Who Gets The Dog?:
Before Julie and I signed on to participate in the Animal Planet show Who Gets the Dog?, Julie googled to see if there was any internet chatter out there about the show. She found maybe three or four discussions on pure breed dog message boards. There were a smattering of angry posts by folks who had heard about this new reality show in production where dogs were taken from shelters and videotaped in three different homes, after which they would be placed in the home supposedly of their own choosing, or rather, the home that was deemed best for them by a panel of as-yet-un-named experts.
That’s all anybody knew about a show they had not yet seen. But they were in a state of outrage about it already.
These forum posters basically had two main concerns: (1) that dogs were being exploited to sell TV entertainment; and (2), that the contestants might turn out to be unscrupulous fame-seekers who would try to win a dog they had no intention of keeping or treating well. Let me just say, in my opinion these are very valid concerns. We should be concerned about the types of people these poor homeless dogs might end up with. Haven’t they already been through enough, with the homelessness and all?
Because I participated in this show, I feel I have a valid perspective on the way the dog we “got”, Hugs (pictured above) was treated and how we, as applicants/contestants, were treated, and about the philosophy of the show as a whole.
Now I haven’t seen every show on Animal Planet, but most of the shows I’ve seen have been either informative/educational, consciousness-raising (reality shows on animal abuse), or hapless entertainment (pratfall pet videos, star pets, or stupid pet tricks). Would this change with the addition of the Who Gets the Dog? series? Reality shows already have a stigma of self-promotion. But this isn’t entirely a reality show; it’s a little bit of a game show, too. But should a dog be considered a prize award? The show’s director and producers were adamant not to use “winning/losing” terminology during filming. Their focus, they said, was on finding the best home for the homeless dog. But although they never referred to their show directly as a game show, we signed what they told us were standard game show contracts. We would, after all, be competing for something (or someone, rather) to take home and we would, therefore, be ineligible to participate in other game shows for a set period of time.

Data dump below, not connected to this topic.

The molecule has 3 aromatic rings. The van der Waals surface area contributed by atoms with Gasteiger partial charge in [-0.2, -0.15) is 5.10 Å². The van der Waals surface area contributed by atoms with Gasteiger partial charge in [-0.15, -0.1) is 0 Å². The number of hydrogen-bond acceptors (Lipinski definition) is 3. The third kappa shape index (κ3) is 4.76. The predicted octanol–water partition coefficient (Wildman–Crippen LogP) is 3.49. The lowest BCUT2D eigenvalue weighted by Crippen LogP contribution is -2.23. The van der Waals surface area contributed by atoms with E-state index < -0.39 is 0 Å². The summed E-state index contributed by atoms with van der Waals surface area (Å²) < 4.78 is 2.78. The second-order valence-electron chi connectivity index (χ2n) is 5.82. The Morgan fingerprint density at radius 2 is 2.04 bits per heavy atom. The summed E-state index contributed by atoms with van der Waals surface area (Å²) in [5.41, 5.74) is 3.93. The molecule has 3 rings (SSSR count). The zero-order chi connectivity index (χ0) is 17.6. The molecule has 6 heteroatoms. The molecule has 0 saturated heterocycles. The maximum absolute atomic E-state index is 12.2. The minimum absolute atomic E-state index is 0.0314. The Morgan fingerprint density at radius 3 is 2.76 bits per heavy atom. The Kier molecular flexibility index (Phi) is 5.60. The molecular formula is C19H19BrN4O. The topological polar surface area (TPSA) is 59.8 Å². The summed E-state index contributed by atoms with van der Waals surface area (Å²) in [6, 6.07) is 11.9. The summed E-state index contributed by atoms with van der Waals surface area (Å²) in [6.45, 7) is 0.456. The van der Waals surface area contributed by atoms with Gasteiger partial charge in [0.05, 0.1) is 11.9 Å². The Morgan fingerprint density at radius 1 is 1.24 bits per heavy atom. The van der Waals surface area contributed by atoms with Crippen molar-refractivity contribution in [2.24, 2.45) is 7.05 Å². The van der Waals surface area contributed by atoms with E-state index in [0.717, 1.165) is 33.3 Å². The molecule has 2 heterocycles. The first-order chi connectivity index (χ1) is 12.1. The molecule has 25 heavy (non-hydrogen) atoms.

But, as to its impetus, this show was created by the US Humane Society in an effort raise awareness about shelter dogs and the benefits of adopting them. And these dogs on the show are clearly a tiny bit more empowered than your typical shelter dogs in determining their fates. Their feelings about their prospective owners would supposedly be analyzed by experts in an effort to determine where they wanted to live. Nice idea, but would it really work?
This might be a good time to address my background. I was raised by two dog lovers. My parents won’t take long vacations because they don’t like to leave their dog with a sitter, forget about a kennel. I was raised to believe dogs have feelings, “rights,” although my father would never put it that way. My parents would consider it highly egregious to adopt a dog and then return it on a whim or because dog ownership turned out to be harder than one thought it would be.